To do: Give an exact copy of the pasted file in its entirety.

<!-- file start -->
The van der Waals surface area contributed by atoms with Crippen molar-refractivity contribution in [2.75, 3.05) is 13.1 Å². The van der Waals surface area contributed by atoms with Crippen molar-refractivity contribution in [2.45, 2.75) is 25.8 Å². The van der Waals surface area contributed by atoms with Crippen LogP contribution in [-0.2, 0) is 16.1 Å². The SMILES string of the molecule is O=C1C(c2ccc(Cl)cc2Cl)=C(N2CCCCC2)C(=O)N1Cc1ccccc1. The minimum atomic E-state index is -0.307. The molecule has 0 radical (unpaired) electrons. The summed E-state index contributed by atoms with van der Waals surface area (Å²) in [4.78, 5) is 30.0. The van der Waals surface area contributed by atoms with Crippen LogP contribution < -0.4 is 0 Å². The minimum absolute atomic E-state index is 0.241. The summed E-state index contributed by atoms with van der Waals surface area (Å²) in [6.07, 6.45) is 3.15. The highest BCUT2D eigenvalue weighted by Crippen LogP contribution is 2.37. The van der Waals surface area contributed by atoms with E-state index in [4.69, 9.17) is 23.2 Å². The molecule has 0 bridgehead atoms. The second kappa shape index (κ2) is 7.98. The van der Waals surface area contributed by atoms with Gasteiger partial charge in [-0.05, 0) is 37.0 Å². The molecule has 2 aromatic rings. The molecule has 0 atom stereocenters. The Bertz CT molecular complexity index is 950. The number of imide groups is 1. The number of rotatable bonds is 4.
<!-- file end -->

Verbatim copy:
The van der Waals surface area contributed by atoms with Crippen molar-refractivity contribution in [2.75, 3.05) is 13.1 Å². The van der Waals surface area contributed by atoms with Crippen molar-refractivity contribution in [2.45, 2.75) is 25.8 Å². The van der Waals surface area contributed by atoms with Crippen LogP contribution in [-0.2, 0) is 16.1 Å². The SMILES string of the molecule is O=C1C(c2ccc(Cl)cc2Cl)=C(N2CCCCC2)C(=O)N1Cc1ccccc1. The minimum atomic E-state index is -0.307. The molecule has 0 radical (unpaired) electrons. The summed E-state index contributed by atoms with van der Waals surface area (Å²) in [4.78, 5) is 30.0. The van der Waals surface area contributed by atoms with Crippen LogP contribution < -0.4 is 0 Å². The minimum absolute atomic E-state index is 0.241. The summed E-state index contributed by atoms with van der Waals surface area (Å²) in [6.07, 6.45) is 3.15. The highest BCUT2D eigenvalue weighted by Crippen LogP contribution is 2.37. The van der Waals surface area contributed by atoms with E-state index in [4.69, 9.17) is 23.2 Å². The molecule has 0 bridgehead atoms. The second kappa shape index (κ2) is 7.98. The van der Waals surface area contributed by atoms with Gasteiger partial charge in [-0.05, 0) is 37.0 Å². The molecule has 2 aromatic rings. The molecule has 0 atom stereocenters. The Bertz CT molecular complexity index is 950. The number of imide groups is 1. The number of rotatable bonds is 4.